There’s a way in which the stylistic range in ARMED CELL can attest to this. These are poems described as responding to the upheavals of the “post-crisis present,” but beyond that characterization they often have very little in common with one another in terms of how they appear as poems. The journal doesn’t serve as a site for one self-evident vision of a “post-crisis poetics,” but for many—coming from many different writers, each coming from distinct networks of other writers operating in different ways, each with their own sympathies, rivalries, and background debates.

It’s a pretty straightforward and conspicuous point, but one that can also sometimes get lost in more monolithic, determinist readings of “political poetry” that frame certain styles of writing as purely the result of political cycles and therefore best suited to elucidating them (even though those readings can be good too): the kinds of poems we take to be “political” (much as with their “quality”) has a lot to do with our social lives. It has to do with the poems our friends are writing and reading, and introducing us to, and how they respond to our own writing and the writings of others, especially if those friends are the same people with whom we’re trying to make political things happen because the intensity of that kind of undertaking can create a lot of trust.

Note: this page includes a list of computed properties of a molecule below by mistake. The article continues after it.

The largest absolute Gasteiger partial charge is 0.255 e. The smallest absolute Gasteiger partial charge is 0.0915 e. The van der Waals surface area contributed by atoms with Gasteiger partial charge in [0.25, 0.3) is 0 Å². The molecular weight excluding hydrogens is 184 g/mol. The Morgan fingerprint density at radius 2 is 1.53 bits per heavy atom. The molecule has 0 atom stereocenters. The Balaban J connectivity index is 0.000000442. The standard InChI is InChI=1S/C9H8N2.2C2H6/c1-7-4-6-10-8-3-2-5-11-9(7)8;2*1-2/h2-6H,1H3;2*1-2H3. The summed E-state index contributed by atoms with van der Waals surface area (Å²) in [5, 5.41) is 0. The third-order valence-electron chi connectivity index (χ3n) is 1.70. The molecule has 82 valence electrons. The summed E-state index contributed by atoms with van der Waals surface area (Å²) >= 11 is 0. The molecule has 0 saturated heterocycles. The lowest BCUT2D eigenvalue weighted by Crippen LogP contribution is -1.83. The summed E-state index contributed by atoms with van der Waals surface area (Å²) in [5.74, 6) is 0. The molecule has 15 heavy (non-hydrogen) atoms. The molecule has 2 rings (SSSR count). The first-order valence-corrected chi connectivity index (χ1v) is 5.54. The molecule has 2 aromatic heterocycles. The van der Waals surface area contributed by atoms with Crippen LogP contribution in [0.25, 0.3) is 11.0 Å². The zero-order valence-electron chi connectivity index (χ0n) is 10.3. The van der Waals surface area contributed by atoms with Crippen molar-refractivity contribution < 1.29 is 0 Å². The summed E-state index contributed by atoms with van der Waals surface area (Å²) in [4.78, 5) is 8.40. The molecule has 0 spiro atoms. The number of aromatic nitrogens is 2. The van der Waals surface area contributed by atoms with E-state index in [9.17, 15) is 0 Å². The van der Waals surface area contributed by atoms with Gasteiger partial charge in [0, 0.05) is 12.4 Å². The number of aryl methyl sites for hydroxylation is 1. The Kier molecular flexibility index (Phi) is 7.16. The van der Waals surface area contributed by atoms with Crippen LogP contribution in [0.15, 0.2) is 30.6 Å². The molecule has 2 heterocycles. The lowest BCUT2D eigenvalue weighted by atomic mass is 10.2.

Which is to say: it’s not that the more broad economic and political contexts don’t matter. They of course matter. They’re unavoidable—our social lives are largely conditioned by them: where we can live, how we can live, how we respond to those circumstances… they stage the worlds we end up interacting in. But translating those worlds to the aesthetic is never a direct or exact process. The political essence of a moment doesn’t just appear, incontrovertible, within the content of a poem. It’s interpreted by the poet and by the readership the poem finds itself in front of, and therefore the critical specifics of different communities—what they reinforce, what they condemn.

These influences are interrelated but not in any one, inevitable way. And their particular interactions produce writing that is equally particular, unique in appearance and intended effects despite its maybe shared affinities with other forms of poetry, like many of those found in ARMED CELL. While unbound by any one particular poetic program, the works in ARMED CELL find their coherence in a general atmosphere of purpose or collective belief, and sometimes even lacking that, simply the fact of some of these writers being close to one another, and supporting each other, and making space in that support for whatever styles of writing might be useful for someone at whatever point in time for whatever reasons.